Some mistakenly believe that contextualization means making Christianity look just like the culture. However, contextualization is simply the process of making the gospel understood. The only reason to utilize filthy language or to reference explicit sexual behavior would be if the local culture communicated used filthy language in every conversation so much that no message would make sense without it. Television programs without such language would require subtitles for them, as they would not understand the message without filthy language and sexual anecdotes. Of course, this is not the case. In fact, much of what many call contextualization is simply an effort to be trendy and edgy. It may be effective, it may attract a hearing, it may not be offensive to the hearers, but that is not contextualization; that is marketing.
When these brothers are invited to preach in a traditional church or conference where all the other preachers wear coats and ties, they often refuse to “fit in” and insist on T-shirts, jeans, flip flops or sneakers. They hope to communicate that they are not “your dad’s old preacher” but rather they are in step with the culture. However, several truths are at work here. While suits and ties are not biblical, in certain venues they communicate respect for God’s Word and God’s presence. In another cultural context, a guayabera shirt could do the same, or even the casual clothes that they prefer.
However, when they wear inappropriate clothing in another’s worship context, they communicate the opposite and seem disrespectful. When they utilize what many consider filthy language in their home ministries, they may make a case that it is the most appropriate and effective. However, when they communicate in a national forum—print or preaching—they are no longer in their home context and such language is inappropriate. It should not surprise them that it is both offensive and ineffective.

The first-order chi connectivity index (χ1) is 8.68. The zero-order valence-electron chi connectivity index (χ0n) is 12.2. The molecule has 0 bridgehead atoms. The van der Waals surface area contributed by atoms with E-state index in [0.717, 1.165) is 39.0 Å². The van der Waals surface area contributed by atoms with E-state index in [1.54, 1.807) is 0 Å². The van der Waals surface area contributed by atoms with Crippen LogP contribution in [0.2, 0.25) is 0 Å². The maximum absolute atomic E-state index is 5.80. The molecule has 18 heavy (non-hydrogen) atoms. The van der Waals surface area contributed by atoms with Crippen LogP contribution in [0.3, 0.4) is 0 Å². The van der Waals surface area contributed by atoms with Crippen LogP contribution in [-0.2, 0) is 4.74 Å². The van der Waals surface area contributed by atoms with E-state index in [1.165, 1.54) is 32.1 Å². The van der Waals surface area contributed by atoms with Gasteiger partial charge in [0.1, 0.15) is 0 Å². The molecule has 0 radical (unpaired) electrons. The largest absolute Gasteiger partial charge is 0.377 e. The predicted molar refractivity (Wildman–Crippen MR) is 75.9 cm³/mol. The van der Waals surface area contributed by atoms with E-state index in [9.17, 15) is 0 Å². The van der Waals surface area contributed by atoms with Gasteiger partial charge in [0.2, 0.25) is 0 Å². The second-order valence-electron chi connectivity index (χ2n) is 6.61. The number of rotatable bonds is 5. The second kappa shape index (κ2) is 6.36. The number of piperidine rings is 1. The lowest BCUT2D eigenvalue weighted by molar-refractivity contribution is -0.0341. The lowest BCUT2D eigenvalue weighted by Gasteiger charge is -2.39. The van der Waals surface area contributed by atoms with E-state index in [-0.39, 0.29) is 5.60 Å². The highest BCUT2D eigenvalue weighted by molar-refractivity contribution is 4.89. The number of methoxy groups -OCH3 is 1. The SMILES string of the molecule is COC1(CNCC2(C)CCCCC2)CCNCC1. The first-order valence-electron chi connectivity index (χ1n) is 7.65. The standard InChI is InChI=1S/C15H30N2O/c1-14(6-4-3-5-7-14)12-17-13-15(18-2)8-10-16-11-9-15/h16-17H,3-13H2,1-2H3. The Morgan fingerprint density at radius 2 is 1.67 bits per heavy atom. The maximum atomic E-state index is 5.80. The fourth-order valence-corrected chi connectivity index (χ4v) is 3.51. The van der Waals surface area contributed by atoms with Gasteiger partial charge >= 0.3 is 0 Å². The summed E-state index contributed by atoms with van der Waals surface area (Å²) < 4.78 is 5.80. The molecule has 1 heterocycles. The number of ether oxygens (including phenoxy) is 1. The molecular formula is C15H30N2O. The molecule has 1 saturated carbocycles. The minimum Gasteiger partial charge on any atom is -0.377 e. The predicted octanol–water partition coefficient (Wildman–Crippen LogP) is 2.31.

What kind of language and ministry communicates respect for God’s Word, recognizes His presence, and honors Him in how we worship? In one culture, suits and ties may be necessary while in another Hawaiian shirts may communicate the same. Among Anabaptist brethren, beards may be seen as essential for godly men. However, they must make some adjustment when contextualizing the gospel among many indigenous people who cannot grow facial hair. Some Christian traditions prefer to worship God by singing metrical psalms, but their missionaries must make adjustments or risk communicating that this is the only way to worship God.
Both sides of this burgeoning debate have sound theology, but they are presenting it in radically different ways. One defends controversial methods by citing the need to contextualize. The other responds by saying that contextualization is not only unnecessary, it is offensive, dishonoring to God, and brings reproach on biblical ministry. Sadly, none of the players in this ongoing, very public debate seems to understand the term. The resulting controversy and side-taking has led many to agree with their favorite in the fight and to embrace irresponsible “contextualization” or to reject the notion of contextualization altogether.